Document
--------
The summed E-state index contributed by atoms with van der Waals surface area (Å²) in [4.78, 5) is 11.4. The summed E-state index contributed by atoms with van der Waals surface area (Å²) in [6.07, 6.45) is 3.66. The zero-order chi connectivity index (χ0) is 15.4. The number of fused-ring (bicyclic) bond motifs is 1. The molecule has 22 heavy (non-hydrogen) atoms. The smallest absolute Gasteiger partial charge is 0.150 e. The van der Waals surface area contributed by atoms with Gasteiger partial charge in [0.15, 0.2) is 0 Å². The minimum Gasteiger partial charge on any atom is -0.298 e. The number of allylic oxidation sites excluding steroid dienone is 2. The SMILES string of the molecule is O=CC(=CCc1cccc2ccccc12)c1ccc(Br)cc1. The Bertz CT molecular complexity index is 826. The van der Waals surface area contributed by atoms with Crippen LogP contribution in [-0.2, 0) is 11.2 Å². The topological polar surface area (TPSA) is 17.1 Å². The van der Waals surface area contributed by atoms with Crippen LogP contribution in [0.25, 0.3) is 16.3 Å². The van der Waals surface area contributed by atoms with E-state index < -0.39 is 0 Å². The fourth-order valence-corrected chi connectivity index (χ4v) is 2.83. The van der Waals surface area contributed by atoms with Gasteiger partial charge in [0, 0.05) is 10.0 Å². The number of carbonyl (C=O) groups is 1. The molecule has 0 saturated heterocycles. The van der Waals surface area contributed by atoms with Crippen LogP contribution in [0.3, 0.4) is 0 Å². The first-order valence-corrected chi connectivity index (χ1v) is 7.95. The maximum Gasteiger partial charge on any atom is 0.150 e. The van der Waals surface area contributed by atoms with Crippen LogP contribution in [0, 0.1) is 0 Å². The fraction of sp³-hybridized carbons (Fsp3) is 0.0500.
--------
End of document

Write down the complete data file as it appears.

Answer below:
The summed E-state index contributed by atoms with van der Waals surface area (Å²) in [4.78, 5) is 11.4. The summed E-state index contributed by atoms with van der Waals surface area (Å²) in [6.07, 6.45) is 3.66. The zero-order chi connectivity index (χ0) is 15.4. The number of fused-ring (bicyclic) bond motifs is 1. The molecule has 22 heavy (non-hydrogen) atoms. The smallest absolute Gasteiger partial charge is 0.150 e. The van der Waals surface area contributed by atoms with Gasteiger partial charge in [0.15, 0.2) is 0 Å². The minimum Gasteiger partial charge on any atom is -0.298 e. The number of allylic oxidation sites excluding steroid dienone is 2. The SMILES string of the molecule is O=CC(=CCc1cccc2ccccc12)c1ccc(Br)cc1. The Bertz CT molecular complexity index is 826. The van der Waals surface area contributed by atoms with Crippen LogP contribution in [-0.2, 0) is 11.2 Å². The topological polar surface area (TPSA) is 17.1 Å². The van der Waals surface area contributed by atoms with Crippen LogP contribution in [0.25, 0.3) is 16.3 Å². The van der Waals surface area contributed by atoms with E-state index < -0.39 is 0 Å². The fourth-order valence-corrected chi connectivity index (χ4v) is 2.83. The van der Waals surface area contributed by atoms with Gasteiger partial charge in [0, 0.05) is 10.0 Å². The number of carbonyl (C=O) groups is 1. The molecule has 0 saturated heterocycles. The van der Waals surface area contributed by atoms with Crippen LogP contribution in [0.3, 0.4) is 0 Å². The first-order valence-corrected chi connectivity index (χ1v) is 7.95. The maximum Gasteiger partial charge on any atom is 0.150 e. The van der Waals surface area contributed by atoms with Crippen LogP contribution in [0, 0.1) is 0 Å². The fraction of sp³-hybridized carbons (Fsp3) is 0.0500.